Automatically Mount Partitions at Boot Up

I dual boot windows and linux and what happens is that most of my data resides on an ntfs volume which can be accessed by both the operating systems. It’s really simple to mount this volume, all that needs to be done is that you click it in the file manager and depending on your distro you may or may not be prompted for the administrator password. This system works well but its not very convenient. I generally configure my distro to automatically mount some partitions at boot up, that way i can easily create symbolic links  that span across volumes and make it easier to access files.

This is a relatively simple process, it requires the use of the shell and a text editor of your choice, I swear by gvim which is an improved version of the legendary vi editor, I like it so much that i use it in windows too but with all things linux there is a steep learning curve with this so beginners would be better off using a more forgiving editor like nano or kwrite/gedit depending on the desktop environment that you choose.

First we need to determine the name of the partition that we want mounted automatically. To do this log into a terminal window as the root user and run fdisk.

nikhil@lovelock ~ $ su -
lovelock ~ # fdisk -l

Disk /dev/sda: 500.1 GB, 500107862016 bytes
255 heads, 63 sectors/track, 60801 cylinders, total 976773168 sectors
Units = sectors of 1 * 512 = 512 bytes
Sector size (logical/physical): 512 bytes / 512 bytes
I/O size (minimum/optimal): 512 bytes / 512 bytes
Disk identifier: 0xe7019cea

Device Boot      Start         End      Blocks   Id  System
/dev/sda1            2048    27265023    13631488   27  Unknown
/dev/sda2   *    27265024    27469823      102400    7  HPFS/NTFS
/dev/sda3        27469824   238415871   105473024    7  HPFS/NTFS
/dev/sda4       238420726   976768064   369173669+   5  Extended
/dev/sda5       238420728   867991949   314785611    7  HPFS/NTFS
/dev/sda6       867992013   972591164    52299576   83  Linux
/dev/sda7       972591228   976768064     2088418+  82  Linux swap / Solaris

In my case I want to mount the partition named /dev/sda5 . In case this is mounted we should un-mount it and then create a mount point for this.

lovelock ~ # umount /dev/sda5
lovelock ~ # mkdir /media/Data

Now We’d want to be able to find out our user id and group id, this can be found out by

lovelock ~ # grep nikhil /etc/passwd
nikhil:x:1000:1001:nikhil bhardwaj:/home/nikhil:/bin/bash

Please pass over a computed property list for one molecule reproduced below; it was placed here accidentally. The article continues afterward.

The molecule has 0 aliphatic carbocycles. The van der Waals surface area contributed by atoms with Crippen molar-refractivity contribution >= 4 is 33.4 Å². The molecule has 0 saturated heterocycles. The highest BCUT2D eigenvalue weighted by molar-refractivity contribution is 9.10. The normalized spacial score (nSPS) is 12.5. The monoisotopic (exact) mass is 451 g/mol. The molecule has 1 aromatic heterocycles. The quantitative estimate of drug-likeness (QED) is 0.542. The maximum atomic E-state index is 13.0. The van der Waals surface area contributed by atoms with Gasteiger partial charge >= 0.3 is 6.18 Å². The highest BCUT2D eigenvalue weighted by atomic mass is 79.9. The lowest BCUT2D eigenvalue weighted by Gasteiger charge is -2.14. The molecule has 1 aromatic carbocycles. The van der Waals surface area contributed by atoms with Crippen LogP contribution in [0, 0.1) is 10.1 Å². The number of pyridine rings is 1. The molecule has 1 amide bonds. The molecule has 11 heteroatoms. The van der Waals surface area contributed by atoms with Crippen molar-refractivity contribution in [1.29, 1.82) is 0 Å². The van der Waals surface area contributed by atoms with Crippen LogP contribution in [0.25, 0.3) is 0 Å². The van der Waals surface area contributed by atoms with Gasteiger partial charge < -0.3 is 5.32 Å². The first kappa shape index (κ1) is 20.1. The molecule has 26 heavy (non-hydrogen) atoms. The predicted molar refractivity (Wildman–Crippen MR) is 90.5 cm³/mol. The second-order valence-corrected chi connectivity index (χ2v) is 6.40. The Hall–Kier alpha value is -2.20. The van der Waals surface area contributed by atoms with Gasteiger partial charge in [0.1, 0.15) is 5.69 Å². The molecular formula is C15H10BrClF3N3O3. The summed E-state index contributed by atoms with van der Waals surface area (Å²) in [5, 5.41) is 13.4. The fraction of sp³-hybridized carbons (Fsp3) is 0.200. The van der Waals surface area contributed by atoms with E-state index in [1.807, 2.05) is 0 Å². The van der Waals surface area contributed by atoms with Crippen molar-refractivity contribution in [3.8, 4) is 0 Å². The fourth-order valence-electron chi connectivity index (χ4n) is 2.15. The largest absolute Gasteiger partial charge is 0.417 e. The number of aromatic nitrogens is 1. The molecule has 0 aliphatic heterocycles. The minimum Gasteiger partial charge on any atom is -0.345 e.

You can substitute nikhil with your won user name. With this we can see that the user id is 1000 and group id is 1001.
Now we can add the entry for this partition in our fstab. Any text editor can be used for this. Do not change any of the existing data in the /etc/fstab. Add an entry as I’ve done below.

lovelock ~ # cat /etc/fstab
# /etc/fstab
# Created by anaconda on Sun Jun 26 12:23:54 2011
# Accessible filesystems, by reference, are maintained under '/dev/disk'
# See man pages fstab(5), findfs(8), mount(8) and/or blkid(8) for more info
UUID=147174a0-c3db-4e59-acbf-c2c32126ea4a /                       ext4    defaults        1 1
UUID=53e54249-1672-45d6-b337-c4750b8ceff5 swap                    swap    defaults        0 0
tmpfs                   /dev/shm                tmpfs   defaults        0 0
devpts                  /dev/pts                devpts  gid=5,mode=620  0 0
sysfs                   /sys                    sysfs   defaults        0 0
proc                    /proc                   proc    defaults        0 0
#Custom entry for data partition
/dev/sda5 /media/Data ntfs-3g uid=1000,gid=1001,fmask=0111,dmask=0000 0  0

If we have invalid entries in the fstab then the computer will not boot up. To check if we got it right run.

lovelock ~ # mount -a

Voila! You are almost done, this will work fine but you’ll notice that the other lines start with a UUID. This is useful in case you have multiple hard disks on your computer. Even if the device name changes on the addition of new hardware the UUID remains constant.
Lets find out the UUID of the partition and make the final change to the fstab.

lovelock ~ # blkid
/dev/sda1: LABEL="PQSERVICE" UUID="924491054490ED6B" TYPE="ntfs"
/dev/sda2: LABEL="SYSTEM RESERVED" UUID="C0A89163A89158AC" TYPE="ntfs"
/dev/sda3: LABEL="Acer" UUID="74A09312A092DA46" TYPE="ntfs"
/dev/sda5: UUID="74EC9395EC934FEA" TYPE="ntfs"
/dev/sda6: UUID="147174a0-c3db-4e59-acbf-c2c32126ea4a" TYPE="ext4"
/dev/sda7: UUID="53e54249-1672-45d6-b337-c4750b8ceff5" TYPE="swap"

The new fstab line for my system would be:

#Custom entry for data partition
UUID=74EC9395EC934FEA /media/Data ntfs-3g uid=1000,gid=1001,fmask=0111,dmask=0000 0  0

That’s it for the auto mounting part.

Let me demonstrate a use for it too. Here’s what I do.

nikhil@lovelock ~ $ ln -s /media/Data/Music/
nikhil@lovelock ~ $ ln -s /media/Data/Videos/
nikhil@lovelock ~ $ ln -s /media/Data/Movies/ Videos/
nikhil@lovelock ~ $ ls -l
total 20
drwxr-xr-x  2 nikhil nikhil 4096 Jun 26 12:34 Desktop
drwxr-xr-x  9 nikhil nikhil 4096 Jun 26 11:51 Documents
drwxr-xr-x  2 nikhil nikhil 4096 Jun 21 18:38 Downloads
drwxr-xr-x  6 nikhil nikhil 4096 Jun 26 11:41 Dropbox
lrwxrwxrwx  1 nikhil nikhil   18 Jun 26 14:51 Music -> /media/Data/Music/
drwxr-xr-x 10 nikhil nikhil 4096 Jun 26 14:07 Sources
lrwxrwxrwx  1 nikhil nikhil   19 Jun 26 14:51 Videos -> /media/Data/Videos/

This way I can access the Music and Videos as if they were inside my home drive itself. This is because symbolic links can span across various volumes whereas hard links can’t.
I hope you found it informative and useful.